Napoleon Announces the Fall of the Last Major Prussian Stronghold After His Victory at Danzig, Allowing Him to Turn His Attention to the East and the Russians

In an important letter to his Secretary of War, he seeks to defend his flank against the English and Swedish, and plant spies in contested areas

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Napoleon’s dual mindset – confident, ego-driven yet practical – can be well seen by reflecting on the fact that although he felt he was destined to rule the Continent and could lay Europe at his feet, yet he felt his chances of victory were greatly undermined if he had to fight all...

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Napoleon Announces the Fall of the Last Major Prussian Stronghold After His Victory at Danzig, Allowing Him to Turn His Attention to the East and the Russians

In an important letter to his Secretary of War, he seeks to defend his flank against the English and Swedish, and plant spies in contested areas

Napoleon’s dual mindset – confident, ego-driven yet practical – can be well seen by reflecting on the fact that although he felt he was destined to rule the Continent and could lay Europe at his feet, yet he felt his chances of victory were greatly undermined if he had to fight all three Continental powers at the same time, and thus always sought the ability to control the battlefield.

The historic victory at Austerlitz dealt Austria a powerful blow, but it also awakened Prussia to the danger France could play as it moved closer and closer. A new coalition, the Fourth, was formed in late 1806 with Prussia and Russia the largest Continental powers.

Danzig held an important strategic position. As well as being a key heavily fortified port with 60,000 inhabitants at the mouth of the river Vistula, it was a direct threat to the French left, as it lay within Prussian lands but to the rear of the French army as it advanced eastward. It was also a potential dropping off point for allied troops, that could threaten the French army by opening another front to their rear. Danzig was also difficult to attack, yet Napoleon felt he had no choice.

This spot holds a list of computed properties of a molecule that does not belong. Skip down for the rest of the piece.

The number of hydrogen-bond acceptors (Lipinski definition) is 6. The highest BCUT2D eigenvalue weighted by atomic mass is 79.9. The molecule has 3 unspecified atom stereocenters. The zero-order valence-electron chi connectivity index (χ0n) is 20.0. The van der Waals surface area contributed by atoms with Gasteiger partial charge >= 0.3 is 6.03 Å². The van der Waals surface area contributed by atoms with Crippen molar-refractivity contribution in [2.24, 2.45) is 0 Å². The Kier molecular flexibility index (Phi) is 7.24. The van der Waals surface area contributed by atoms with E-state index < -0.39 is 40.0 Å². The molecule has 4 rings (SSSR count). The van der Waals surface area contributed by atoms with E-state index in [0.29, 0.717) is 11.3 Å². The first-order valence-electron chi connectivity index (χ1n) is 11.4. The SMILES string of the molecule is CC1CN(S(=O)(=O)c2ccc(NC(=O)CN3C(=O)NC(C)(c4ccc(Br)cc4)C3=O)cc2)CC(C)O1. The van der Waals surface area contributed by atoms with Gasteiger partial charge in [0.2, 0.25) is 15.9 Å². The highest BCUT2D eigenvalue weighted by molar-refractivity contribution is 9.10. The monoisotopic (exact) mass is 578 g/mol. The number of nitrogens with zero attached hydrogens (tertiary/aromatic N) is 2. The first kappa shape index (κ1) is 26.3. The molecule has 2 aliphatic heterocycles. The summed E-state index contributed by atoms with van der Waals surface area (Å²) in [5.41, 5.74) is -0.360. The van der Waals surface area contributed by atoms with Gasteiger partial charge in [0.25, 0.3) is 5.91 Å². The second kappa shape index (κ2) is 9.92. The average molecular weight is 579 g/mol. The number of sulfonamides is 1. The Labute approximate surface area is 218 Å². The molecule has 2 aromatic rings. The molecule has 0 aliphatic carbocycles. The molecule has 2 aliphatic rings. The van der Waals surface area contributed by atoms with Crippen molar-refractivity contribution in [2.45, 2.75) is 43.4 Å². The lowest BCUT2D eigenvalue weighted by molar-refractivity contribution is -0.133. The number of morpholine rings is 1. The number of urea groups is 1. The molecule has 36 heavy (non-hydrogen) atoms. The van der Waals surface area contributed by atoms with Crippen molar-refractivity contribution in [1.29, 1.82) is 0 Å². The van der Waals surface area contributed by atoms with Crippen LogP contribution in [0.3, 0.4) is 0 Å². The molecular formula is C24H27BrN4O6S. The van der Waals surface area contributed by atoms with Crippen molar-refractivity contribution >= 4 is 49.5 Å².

On March 23 the French batteries opened fire. Russian forces made an attempt between May 10-15 to bring 7,000 reinforcements to the city. These and other efforts of the Russians and Prussians failed. Danzig capitulated on May 24, 1807. Napoleon then ordered the siege of the nearby Weichselmünde fort and that garrison capitulated shortly afterwards.

Napoleon was pinning down the enemy. He wanted his Generals Guillaume-Marie-Anne Brune and Gabriel-Jean-Joseph Molitor to defend Colburg, which was in French hands, and to protect against English or Swedish attacks, but they had not arrived on the scene.

Letter signed, Finkenstein Palace in Prussia, May 28, 1807, to General Clarke, his Minister of War, showing his well-known impatience for Brune and Molitor to arrive so he could proceed with his plans.

“I have received your letter of the 25th. I am shocked that Marshal Brune has not yet arrived at Stettin. I presume that Boudet’s division has arrived by now. I have announced to you the taking of Danzig. Weichselmunde has also surrendered, such that all is accomplished on this end. We found at Danzig immense extensive stores, above all in wheat. The enemy may yet try something to unblock Colberg. It is to Marshal Brune to go to its help. I await news of Molitor’s division. Write to Marshal Kellermann and to the prefects of the Rhine River relative to the prisoners who escaped France. If you can find in Berlin a good agent that could be sent to Koenigberg, he might serve as a useful spy. Travel from Berlin by sea can now be done quite quickly and in this season one can travel very rapidly by the Baltic.”

Brune and Molitor arrived, and the latter was named Governor of Swedish Pomerania as a further buffer. Feeling free, Napoleon’s eyes turned to a further advance along the Baltic Sea toward Russia. Less than a month later, Napoleon defeated the Russians at Friedland and the Treaty of Tilset, which marked the high water mark of Napoleon’s empire.

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